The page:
Edith "Baby Edwards" Hunt
Effervescent and dynamic, Edith "Baby Edwards” Hunt was a great performer. Tap dancer LaVaughn Robinson commented once that "Baby didn't have to do anything to get applause." She just went out on stage, and the crowd would erupt with applause. She loved performing and it was infectious; audiences loved her back. But also, she was a great tap dancer and most of her peers agree that she never got her due.
Born and raised in South Philadelphia, Ms. Hunt was tap dancing and winning amateur contests from the age of three. She was a star by the time she was five. In the 1920s, she was among the talented local African American child performers who were regularly featured in contests and kiddie shows at such places as the Standard and Lincoln Theaters in Philadelphia. She was the first African American performer to be invited to dance on Philadelphia's Horn and Hardart Kiddie Hour, a live radio show broadcast, and she became a regular there. From her mother and a man at the Standard Theater, Ms. Hunt began to add acrobatic moves to her repertoire, the likes of which she became known for. (At age 72, she was still doing splits!) She always credited her brother, Harry Edwards, as being her best teacher. He taught other kids to tap dance in their kitchen, and she learned (and helped).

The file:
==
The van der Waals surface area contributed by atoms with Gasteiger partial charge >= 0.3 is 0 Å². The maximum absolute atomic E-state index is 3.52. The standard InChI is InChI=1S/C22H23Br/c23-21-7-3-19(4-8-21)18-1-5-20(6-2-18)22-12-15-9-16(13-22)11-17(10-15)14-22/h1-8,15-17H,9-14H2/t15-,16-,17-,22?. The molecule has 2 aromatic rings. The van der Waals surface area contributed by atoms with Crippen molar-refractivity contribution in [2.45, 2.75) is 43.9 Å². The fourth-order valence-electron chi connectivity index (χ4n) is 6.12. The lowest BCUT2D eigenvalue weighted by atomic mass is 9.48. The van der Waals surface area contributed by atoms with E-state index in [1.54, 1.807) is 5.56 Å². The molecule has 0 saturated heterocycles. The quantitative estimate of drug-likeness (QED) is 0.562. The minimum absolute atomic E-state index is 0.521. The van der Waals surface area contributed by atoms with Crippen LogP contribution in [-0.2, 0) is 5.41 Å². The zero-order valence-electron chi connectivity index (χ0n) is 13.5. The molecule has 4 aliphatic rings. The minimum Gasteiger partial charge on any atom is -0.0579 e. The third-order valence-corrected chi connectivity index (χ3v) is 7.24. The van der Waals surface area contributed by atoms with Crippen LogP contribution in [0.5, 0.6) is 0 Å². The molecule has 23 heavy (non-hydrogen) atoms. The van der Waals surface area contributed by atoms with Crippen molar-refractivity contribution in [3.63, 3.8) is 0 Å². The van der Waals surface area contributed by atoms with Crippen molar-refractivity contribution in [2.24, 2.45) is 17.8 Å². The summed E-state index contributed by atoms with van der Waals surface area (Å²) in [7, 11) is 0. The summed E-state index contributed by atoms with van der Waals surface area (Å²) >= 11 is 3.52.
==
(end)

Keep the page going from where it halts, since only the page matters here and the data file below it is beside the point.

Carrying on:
Agents weren't always interested in African American women dancers when they grew up, but Ms. Hunt continued to successfully work as a solo act. She occasionally teamed with men as a duo (dancing with "Pops" and with "Taps" Miller), and she appeared widely and in top slots. Still in her teens, she was already closing shows at the Apollo - a major accomplishment. When she was about twenty, she teamed up with Willie Joseph, and performed with him, as the duo "Spic and Span," for twenty years. She performed on Broadway in "Swingin' the Dream" in 1939, toured the African American performance circuit, and abroad, appeared on a USO tour in the 1940s, and performed widely. She worked with such artists as Lionel Hampton, King Cole, Louis Armstrong, Bennie Goodman and others.
In the early 1960s, when her mother became ill, Ms. Hunt stopped traveling to stay home and care for her. She taught tap dance in Philadelphia Recreation Department programs for sixteen years and performed in local and regional variety shows. She suffered a major heart attack in 1986; this slowed her down, but she continued to dance when possible. Ms. Hunt was featured in PFP's production, "Stepping in Time," and in our documentary video and exhibition, both called "Plenty of Good Women Dancers."